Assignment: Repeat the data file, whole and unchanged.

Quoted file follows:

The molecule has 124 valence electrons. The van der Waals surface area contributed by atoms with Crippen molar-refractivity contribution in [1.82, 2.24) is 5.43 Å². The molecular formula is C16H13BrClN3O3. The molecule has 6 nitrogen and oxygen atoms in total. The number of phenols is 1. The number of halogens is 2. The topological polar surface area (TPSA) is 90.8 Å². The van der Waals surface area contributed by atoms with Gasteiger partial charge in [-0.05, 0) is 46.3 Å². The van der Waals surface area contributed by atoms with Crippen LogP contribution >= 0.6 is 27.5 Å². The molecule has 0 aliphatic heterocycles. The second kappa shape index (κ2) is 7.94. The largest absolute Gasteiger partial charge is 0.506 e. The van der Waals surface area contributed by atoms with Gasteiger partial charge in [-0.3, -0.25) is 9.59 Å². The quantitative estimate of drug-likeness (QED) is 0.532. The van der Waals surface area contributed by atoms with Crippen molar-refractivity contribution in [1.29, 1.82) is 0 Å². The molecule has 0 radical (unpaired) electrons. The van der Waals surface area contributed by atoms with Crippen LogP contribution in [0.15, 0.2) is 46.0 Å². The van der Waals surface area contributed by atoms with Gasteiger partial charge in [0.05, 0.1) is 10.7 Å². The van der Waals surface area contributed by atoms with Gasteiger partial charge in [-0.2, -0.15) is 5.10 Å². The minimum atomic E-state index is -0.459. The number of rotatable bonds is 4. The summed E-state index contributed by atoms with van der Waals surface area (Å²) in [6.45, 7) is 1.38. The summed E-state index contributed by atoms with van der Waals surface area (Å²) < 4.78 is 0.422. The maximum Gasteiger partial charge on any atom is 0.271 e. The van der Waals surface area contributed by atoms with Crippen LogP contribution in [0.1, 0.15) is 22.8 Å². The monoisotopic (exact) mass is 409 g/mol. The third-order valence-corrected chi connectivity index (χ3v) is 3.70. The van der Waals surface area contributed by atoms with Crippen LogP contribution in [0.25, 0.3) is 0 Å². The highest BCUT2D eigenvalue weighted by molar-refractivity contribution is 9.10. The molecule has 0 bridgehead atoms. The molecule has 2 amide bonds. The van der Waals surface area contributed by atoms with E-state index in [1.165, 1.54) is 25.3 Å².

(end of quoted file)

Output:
The molecule has 124 valence electrons. The van der Waals surface area contributed by atoms with Crippen molar-refractivity contribution in [1.82, 2.24) is 5.43 Å². The molecular formula is C16H13BrClN3O3. The molecule has 6 nitrogen and oxygen atoms in total. The number of phenols is 1. The number of halogens is 2. The topological polar surface area (TPSA) is 90.8 Å². The van der Waals surface area contributed by atoms with Gasteiger partial charge in [-0.05, 0) is 46.3 Å². The van der Waals surface area contributed by atoms with Crippen LogP contribution >= 0.6 is 27.5 Å². The molecule has 0 aliphatic heterocycles. The second kappa shape index (κ2) is 7.94. The largest absolute Gasteiger partial charge is 0.506 e. The van der Waals surface area contributed by atoms with Gasteiger partial charge in [-0.3, -0.25) is 9.59 Å². The quantitative estimate of drug-likeness (QED) is 0.532. The van der Waals surface area contributed by atoms with Crippen molar-refractivity contribution in [1.29, 1.82) is 0 Å². The molecule has 0 radical (unpaired) electrons. The van der Waals surface area contributed by atoms with Crippen LogP contribution in [0.15, 0.2) is 46.0 Å². The van der Waals surface area contributed by atoms with Gasteiger partial charge in [0.05, 0.1) is 10.7 Å². The van der Waals surface area contributed by atoms with Gasteiger partial charge in [-0.2, -0.15) is 5.10 Å². The minimum atomic E-state index is -0.459. The number of rotatable bonds is 4. The summed E-state index contributed by atoms with van der Waals surface area (Å²) in [6.45, 7) is 1.38. The summed E-state index contributed by atoms with van der Waals surface area (Å²) < 4.78 is 0.422. The maximum Gasteiger partial charge on any atom is 0.271 e. The van der Waals surface area contributed by atoms with Crippen LogP contribution in [0.1, 0.15) is 22.8 Å². The monoisotopic (exact) mass is 409 g/mol. The third-order valence-corrected chi connectivity index (χ3v) is 3.70. The van der Waals surface area contributed by atoms with Crippen LogP contribution in [0.25, 0.3) is 0 Å². The highest BCUT2D eigenvalue weighted by molar-refractivity contribution is 9.10. The molecule has 0 bridgehead atoms. The molecule has 2 amide bonds. The van der Waals surface area contributed by atoms with E-state index in [1.165, 1.54) is 25.3 Å².